The Massachusetts Institute of Technology has cut its partnerships with Chinese tech companies Huawei and ZTE for the time being.
In a letter Wednesday, university administrators said they've begun "a new review process for certain international collaborations" that pose an "elevated-risk." MIT said it would cut ties over the recent federal investigations into the tech firms' violating U.S. sanctions. The Institute said it "will revisit collaborations with these entities as circumstances dictate."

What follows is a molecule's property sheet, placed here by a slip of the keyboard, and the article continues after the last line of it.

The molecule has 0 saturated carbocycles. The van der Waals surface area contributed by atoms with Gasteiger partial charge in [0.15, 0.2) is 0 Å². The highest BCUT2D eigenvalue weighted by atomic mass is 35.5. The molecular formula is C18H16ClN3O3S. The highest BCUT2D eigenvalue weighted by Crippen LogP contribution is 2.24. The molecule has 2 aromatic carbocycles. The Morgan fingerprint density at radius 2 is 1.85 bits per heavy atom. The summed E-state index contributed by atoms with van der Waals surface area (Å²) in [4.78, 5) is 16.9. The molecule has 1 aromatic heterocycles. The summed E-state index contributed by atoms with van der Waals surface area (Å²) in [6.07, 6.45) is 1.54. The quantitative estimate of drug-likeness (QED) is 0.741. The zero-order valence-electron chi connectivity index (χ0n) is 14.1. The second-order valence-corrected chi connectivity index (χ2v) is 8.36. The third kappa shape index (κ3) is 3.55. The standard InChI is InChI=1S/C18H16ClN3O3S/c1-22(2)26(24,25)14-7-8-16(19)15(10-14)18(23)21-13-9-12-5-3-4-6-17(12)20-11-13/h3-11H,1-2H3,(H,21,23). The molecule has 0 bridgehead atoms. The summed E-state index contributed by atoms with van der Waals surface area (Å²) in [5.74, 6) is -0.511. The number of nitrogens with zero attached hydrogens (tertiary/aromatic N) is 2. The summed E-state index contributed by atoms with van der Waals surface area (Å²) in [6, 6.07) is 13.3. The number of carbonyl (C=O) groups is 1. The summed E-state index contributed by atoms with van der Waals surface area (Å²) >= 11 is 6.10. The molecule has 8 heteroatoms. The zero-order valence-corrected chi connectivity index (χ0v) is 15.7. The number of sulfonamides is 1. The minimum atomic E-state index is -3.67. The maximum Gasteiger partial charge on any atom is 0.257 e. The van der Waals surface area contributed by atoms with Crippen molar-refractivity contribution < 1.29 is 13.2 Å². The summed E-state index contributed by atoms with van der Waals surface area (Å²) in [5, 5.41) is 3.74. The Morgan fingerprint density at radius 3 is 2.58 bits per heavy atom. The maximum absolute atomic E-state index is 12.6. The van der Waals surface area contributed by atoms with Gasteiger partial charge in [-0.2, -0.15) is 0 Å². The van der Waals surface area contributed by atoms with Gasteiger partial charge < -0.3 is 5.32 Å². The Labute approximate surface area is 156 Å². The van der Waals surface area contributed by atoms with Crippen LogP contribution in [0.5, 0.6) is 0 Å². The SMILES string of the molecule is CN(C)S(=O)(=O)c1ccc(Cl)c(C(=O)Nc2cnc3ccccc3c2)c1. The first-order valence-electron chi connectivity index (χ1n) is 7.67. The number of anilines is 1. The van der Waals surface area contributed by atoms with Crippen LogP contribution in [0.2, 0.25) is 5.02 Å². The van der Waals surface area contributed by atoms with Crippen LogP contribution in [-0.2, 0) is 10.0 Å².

In January, the Justice Department charged Huawei with trying to steal trade secrets from T-mobile, and bypassing U.S. sanctions on Iran. The company has pleaded not guilty to both charges. The U.S. also accused ZTE of breaking U.S. sanctions on Iran. The Commerce Department leveled a ban on ZTE last year after it illegally sent equipment to Iran and North Korea. The ban has since been lifted.
U.S. intelligence officials have repeatedly said the two companies may have ties to the Chinese government, and that their devices could pose a national security threat.
MIT's announcement follows similar moves by the University of California, Berkeley, the University of Minnesota, Stanford University and Princeton University, which have all suspended future work with Huawei.